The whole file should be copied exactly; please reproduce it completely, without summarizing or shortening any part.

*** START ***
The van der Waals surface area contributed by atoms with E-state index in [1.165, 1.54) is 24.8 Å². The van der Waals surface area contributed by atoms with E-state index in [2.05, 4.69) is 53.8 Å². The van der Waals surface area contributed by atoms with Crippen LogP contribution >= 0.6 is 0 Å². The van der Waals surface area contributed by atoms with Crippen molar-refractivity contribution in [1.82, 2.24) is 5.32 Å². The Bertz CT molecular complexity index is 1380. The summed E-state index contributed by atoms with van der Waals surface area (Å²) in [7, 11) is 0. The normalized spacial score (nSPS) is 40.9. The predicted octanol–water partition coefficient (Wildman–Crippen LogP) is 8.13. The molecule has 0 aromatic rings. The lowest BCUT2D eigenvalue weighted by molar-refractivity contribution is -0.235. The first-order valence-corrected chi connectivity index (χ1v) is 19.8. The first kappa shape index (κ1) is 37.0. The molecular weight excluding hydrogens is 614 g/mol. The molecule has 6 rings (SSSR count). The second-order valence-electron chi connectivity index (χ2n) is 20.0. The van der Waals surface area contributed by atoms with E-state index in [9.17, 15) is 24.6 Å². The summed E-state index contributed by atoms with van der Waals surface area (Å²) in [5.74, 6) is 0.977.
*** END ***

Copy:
The van der Waals surface area contributed by atoms with E-state index in [1.165, 1.54) is 24.8 Å². The van der Waals surface area contributed by atoms with E-state index in [2.05, 4.69) is 53.8 Å². The van der Waals surface area contributed by atoms with Crippen LogP contribution >= 0.6 is 0 Å². The van der Waals surface area contributed by atoms with Crippen molar-refractivity contribution in [1.82, 2.24) is 5.32 Å². The Bertz CT molecular complexity index is 1380. The summed E-state index contributed by atoms with van der Waals surface area (Å²) in [7, 11) is 0. The normalized spacial score (nSPS) is 40.9. The predicted octanol–water partition coefficient (Wildman–Crippen LogP) is 8.13. The molecule has 0 aromatic rings. The lowest BCUT2D eigenvalue weighted by molar-refractivity contribution is -0.235. The first-order valence-corrected chi connectivity index (χ1v) is 19.8. The first kappa shape index (κ1) is 37.0. The molecular weight excluding hydrogens is 614 g/mol. The molecule has 6 rings (SSSR count). The second-order valence-electron chi connectivity index (χ2n) is 20.0. The van der Waals surface area contributed by atoms with E-state index in [9.17, 15) is 24.6 Å². The summed E-state index contributed by atoms with van der Waals surface area (Å²) in [5.74, 6) is 0.977.